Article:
And it is all a fraud and a con; a cardboard house built on sand. This Easter, Salmond offers himself as a nation’s redeemer. Only he can deliver independence and, lo, it turns out it may not even require a referendum at all. Speaking at what can only loosely be described as a press conference, the great man suggested that following ‘a clear and unmistakable instruction to the Scottish Government to open negotiations with Whitehall,’ tactics for achieving independence would ‘evolve’.
As he put it, ‘A section 30 referendum could be part of that, as could a plebiscite, or another democratic test as could domestic legal action or international and diplomatic initiatives, as could peaceful and popular demonstration.’ That is all a long-winded way of saying ‘I haven’t a clue’.
Monstrous and shameless as much of this is – Salmond really is increasingly a match for George Galloway and not just because they each do work for the same Kremlin-backed TV station – it is also, if viewed from one perspective, very funny. The SNP will not, at least not right now, be destroyed by pro-Union parties but it can be corrupted and undermined by other parts of the nationalist movement.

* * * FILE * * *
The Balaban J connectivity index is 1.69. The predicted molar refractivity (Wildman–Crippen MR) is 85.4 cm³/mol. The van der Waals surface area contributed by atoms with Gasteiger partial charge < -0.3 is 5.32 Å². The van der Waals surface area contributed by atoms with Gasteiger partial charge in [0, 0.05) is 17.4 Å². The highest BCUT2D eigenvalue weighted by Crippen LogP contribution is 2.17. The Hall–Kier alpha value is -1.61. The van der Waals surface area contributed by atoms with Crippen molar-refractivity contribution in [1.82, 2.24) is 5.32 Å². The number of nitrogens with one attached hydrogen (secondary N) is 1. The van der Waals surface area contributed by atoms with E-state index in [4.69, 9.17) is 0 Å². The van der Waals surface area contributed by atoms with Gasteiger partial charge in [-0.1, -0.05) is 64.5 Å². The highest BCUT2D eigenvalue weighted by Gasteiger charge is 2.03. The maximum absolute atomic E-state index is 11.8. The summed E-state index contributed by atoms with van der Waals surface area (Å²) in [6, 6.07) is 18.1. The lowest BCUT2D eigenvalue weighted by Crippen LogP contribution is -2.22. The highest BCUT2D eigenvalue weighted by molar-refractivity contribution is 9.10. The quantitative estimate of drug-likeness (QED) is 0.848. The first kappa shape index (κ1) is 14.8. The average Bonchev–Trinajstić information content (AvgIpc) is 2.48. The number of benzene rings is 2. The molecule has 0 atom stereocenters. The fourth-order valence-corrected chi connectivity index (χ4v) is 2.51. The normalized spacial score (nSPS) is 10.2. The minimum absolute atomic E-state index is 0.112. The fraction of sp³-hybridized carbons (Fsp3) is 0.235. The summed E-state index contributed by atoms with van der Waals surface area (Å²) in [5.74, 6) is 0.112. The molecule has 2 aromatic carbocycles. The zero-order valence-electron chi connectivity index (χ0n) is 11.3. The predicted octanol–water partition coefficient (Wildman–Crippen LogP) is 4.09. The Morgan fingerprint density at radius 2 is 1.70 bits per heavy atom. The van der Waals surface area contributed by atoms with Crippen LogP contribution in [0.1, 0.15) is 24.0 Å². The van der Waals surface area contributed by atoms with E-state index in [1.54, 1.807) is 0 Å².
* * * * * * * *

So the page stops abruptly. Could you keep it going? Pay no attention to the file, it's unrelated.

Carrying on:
For the point of Alba is that is stains everything it touches. Its core sensibility is found in the kinds of people who consider sleeping in tents outside the BBC a profitable use of their time. For as long as Scotland editor Sarah Smith is free, Scotland shall be in chains. Well, whatever.